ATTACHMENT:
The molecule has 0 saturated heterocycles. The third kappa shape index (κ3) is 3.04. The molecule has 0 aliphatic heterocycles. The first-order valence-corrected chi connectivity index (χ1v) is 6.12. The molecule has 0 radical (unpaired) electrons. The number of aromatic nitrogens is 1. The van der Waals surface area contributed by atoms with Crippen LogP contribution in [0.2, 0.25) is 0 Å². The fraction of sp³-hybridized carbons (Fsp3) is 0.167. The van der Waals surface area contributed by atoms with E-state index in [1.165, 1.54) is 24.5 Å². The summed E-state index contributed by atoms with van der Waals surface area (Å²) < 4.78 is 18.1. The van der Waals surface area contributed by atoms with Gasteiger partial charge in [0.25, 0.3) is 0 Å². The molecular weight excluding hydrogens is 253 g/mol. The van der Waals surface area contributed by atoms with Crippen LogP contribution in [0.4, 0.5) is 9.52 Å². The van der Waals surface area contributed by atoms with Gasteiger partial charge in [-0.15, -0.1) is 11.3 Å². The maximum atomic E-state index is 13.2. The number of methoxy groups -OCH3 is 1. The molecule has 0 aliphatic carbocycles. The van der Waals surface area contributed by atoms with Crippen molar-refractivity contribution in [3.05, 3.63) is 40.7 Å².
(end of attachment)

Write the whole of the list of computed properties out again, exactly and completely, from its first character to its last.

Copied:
The molecule has 0 saturated heterocycles. The third kappa shape index (κ3) is 3.04. The molecule has 0 aliphatic heterocycles. The first-order valence-corrected chi connectivity index (χ1v) is 6.12. The molecule has 0 radical (unpaired) electrons. The number of aromatic nitrogens is 1. The van der Waals surface area contributed by atoms with Crippen LogP contribution in [0.2, 0.25) is 0 Å². The fraction of sp³-hybridized carbons (Fsp3) is 0.167. The van der Waals surface area contributed by atoms with E-state index in [1.165, 1.54) is 24.5 Å². The summed E-state index contributed by atoms with van der Waals surface area (Å²) < 4.78 is 18.1. The van der Waals surface area contributed by atoms with Gasteiger partial charge in [0.25, 0.3) is 0 Å². The molecular weight excluding hydrogens is 253 g/mol. The van der Waals surface area contributed by atoms with Crippen LogP contribution in [0.4, 0.5) is 9.52 Å². The van der Waals surface area contributed by atoms with Gasteiger partial charge in [-0.15, -0.1) is 11.3 Å². The maximum atomic E-state index is 13.2. The number of methoxy groups -OCH3 is 1. The molecule has 0 aliphatic carbocycles. The van der Waals surface area contributed by atoms with Crippen molar-refractivity contribution in [3.05, 3.63) is 40.7 Å².